Germany's parliament building has closed its popular cupola to visitors amid heightened security.
The Reichstag's panoramic viewing area, which attracts up to 10,000 people a day, will be shut until further notice.
Other security measures around the building, visited annually by about one million, have also been increased.
Germany's Der Spiegel magazine has reported the discovery of plans by al-Qaeda linked militants to break into the Reichstag and take hostages.
A spokeswoman for the parliament building told the BBC that guided tours for visitors would continue, despite the alleged threat.
Security level raised
The Der Spiegel report says an informer, who lives abroad, contacted German authorities to warn that a six-strong militant cell was planning an attack in February or March. The informer said two members of the cell were already in Berlin.
He said the other four - a German, a Turk, a North African and a man of unspecified origin - were trying to enter Germany.
The magazine said the informer was a militant who wanted to abandon the group. He feared for his life and wanted to return to his family in Germany, it said.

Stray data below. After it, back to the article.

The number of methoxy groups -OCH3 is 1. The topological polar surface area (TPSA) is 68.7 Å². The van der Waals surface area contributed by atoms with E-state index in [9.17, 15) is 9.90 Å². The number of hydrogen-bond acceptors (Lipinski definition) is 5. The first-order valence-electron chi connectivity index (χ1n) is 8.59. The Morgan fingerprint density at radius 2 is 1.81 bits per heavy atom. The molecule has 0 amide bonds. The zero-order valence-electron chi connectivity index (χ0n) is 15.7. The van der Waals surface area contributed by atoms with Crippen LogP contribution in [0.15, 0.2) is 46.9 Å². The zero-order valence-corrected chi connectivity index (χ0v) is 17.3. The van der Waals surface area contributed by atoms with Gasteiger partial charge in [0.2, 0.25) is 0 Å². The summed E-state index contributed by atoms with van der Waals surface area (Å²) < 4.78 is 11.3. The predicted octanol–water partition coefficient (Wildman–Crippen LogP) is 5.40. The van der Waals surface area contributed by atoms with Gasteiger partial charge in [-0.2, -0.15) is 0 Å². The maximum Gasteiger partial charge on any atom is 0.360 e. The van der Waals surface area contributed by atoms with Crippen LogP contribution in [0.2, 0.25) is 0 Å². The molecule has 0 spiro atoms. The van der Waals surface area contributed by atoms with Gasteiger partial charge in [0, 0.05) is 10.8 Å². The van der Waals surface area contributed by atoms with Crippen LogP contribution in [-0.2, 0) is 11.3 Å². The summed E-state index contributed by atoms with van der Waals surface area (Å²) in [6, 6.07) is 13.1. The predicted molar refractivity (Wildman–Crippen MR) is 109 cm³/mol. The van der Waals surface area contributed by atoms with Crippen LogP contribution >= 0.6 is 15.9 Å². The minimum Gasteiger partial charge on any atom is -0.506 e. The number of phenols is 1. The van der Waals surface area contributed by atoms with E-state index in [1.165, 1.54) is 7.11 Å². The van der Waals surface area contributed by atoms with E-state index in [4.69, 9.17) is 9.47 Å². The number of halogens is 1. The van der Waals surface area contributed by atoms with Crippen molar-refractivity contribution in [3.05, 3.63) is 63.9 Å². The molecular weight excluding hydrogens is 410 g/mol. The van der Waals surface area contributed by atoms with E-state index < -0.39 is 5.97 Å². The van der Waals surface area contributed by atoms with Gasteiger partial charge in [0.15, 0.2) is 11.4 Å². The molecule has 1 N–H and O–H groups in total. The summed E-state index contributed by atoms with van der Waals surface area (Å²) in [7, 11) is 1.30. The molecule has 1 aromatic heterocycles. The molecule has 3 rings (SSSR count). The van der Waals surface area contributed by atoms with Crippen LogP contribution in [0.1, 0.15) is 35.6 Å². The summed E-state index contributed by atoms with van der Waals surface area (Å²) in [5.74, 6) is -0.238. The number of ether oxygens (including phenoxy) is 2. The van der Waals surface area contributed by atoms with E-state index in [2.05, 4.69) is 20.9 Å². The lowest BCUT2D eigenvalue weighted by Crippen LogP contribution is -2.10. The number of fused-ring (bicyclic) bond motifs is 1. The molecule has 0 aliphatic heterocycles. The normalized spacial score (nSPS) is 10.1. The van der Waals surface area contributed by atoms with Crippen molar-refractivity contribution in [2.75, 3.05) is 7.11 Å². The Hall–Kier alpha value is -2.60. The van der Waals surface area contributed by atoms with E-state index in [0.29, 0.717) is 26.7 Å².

The informer said the Reichstag was only one of the targets of the planned attack.
German security officials have played down the reports in Der Spiegel.
Joerg Ziercke, head of the Federal Crime Office, said: "We have concrete details of suspects, but no concrete details that an attack will be carried out at a specific time and place."
Last Wednesday, Interior Minister Thomas de Maiziere raised Germany's security level, citing increased threats from extremists.
German officials said they had received a tip-off from an unspecified country about a suspected attack planned for the end of November.
Mr De Maiziere said last Wednesday: "There is reason for concern, but no reason for hysteria."
Security was strengthened in airports, train stations and other public places.
The increase in the security level came as German officials said that a suspect package recently intercepted at Windhoek airport in Namibia and about to be loaded on to a Munich-bound flight was a dummy case used to test security.
German and Namibian officials are still trying to determine who placed the case. No explosives were found.